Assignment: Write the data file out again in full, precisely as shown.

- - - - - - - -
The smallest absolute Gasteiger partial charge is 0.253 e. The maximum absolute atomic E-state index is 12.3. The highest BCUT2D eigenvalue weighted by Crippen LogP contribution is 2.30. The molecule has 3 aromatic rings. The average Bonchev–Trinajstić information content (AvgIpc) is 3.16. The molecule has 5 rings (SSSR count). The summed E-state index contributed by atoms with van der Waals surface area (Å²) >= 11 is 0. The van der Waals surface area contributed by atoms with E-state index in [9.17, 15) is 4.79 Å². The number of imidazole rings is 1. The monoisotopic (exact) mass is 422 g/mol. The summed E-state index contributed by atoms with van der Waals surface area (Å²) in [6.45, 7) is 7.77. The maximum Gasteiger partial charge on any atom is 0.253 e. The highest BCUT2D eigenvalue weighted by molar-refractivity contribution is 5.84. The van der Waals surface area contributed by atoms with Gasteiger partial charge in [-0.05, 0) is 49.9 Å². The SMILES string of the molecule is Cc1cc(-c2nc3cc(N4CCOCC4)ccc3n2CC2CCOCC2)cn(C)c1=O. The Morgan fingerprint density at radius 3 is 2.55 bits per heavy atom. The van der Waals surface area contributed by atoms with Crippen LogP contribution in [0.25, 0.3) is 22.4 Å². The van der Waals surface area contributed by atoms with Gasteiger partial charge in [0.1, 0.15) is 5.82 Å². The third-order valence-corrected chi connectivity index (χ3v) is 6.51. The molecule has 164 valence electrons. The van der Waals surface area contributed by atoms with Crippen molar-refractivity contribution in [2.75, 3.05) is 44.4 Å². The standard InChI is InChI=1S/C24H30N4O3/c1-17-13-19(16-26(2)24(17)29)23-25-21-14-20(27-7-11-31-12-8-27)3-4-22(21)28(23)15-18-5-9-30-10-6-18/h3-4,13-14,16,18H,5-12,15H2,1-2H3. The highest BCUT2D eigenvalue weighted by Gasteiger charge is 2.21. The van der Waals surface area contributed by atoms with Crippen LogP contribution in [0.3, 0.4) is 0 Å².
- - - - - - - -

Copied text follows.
The smallest absolute Gasteiger partial charge is 0.253 e. The maximum absolute atomic E-state index is 12.3. The highest BCUT2D eigenvalue weighted by Crippen LogP contribution is 2.30. The molecule has 3 aromatic rings. The average Bonchev–Trinajstić information content (AvgIpc) is 3.16. The molecule has 5 rings (SSSR count). The summed E-state index contributed by atoms with van der Waals surface area (Å²) >= 11 is 0. The van der Waals surface area contributed by atoms with E-state index in [9.17, 15) is 4.79 Å². The number of imidazole rings is 1. The monoisotopic (exact) mass is 422 g/mol. The summed E-state index contributed by atoms with van der Waals surface area (Å²) in [6.45, 7) is 7.77. The maximum Gasteiger partial charge on any atom is 0.253 e. The highest BCUT2D eigenvalue weighted by molar-refractivity contribution is 5.84. The van der Waals surface area contributed by atoms with Gasteiger partial charge in [-0.05, 0) is 49.9 Å². The SMILES string of the molecule is Cc1cc(-c2nc3cc(N4CCOCC4)ccc3n2CC2CCOCC2)cn(C)c1=O. The Morgan fingerprint density at radius 3 is 2.55 bits per heavy atom. The van der Waals surface area contributed by atoms with Crippen LogP contribution in [0.25, 0.3) is 22.4 Å². The van der Waals surface area contributed by atoms with Gasteiger partial charge in [0.1, 0.15) is 5.82 Å². The third-order valence-corrected chi connectivity index (χ3v) is 6.51. The molecule has 164 valence electrons. The van der Waals surface area contributed by atoms with Crippen molar-refractivity contribution in [2.75, 3.05) is 44.4 Å². The standard InChI is InChI=1S/C24H30N4O3/c1-17-13-19(16-26(2)24(17)29)23-25-21-14-20(27-7-11-31-12-8-27)3-4-22(21)28(23)15-18-5-9-30-10-6-18/h3-4,13-14,16,18H,5-12,15H2,1-2H3. The highest BCUT2D eigenvalue weighted by Gasteiger charge is 2.21. The van der Waals surface area contributed by atoms with Crippen LogP contribution in [0.3, 0.4) is 0 Å².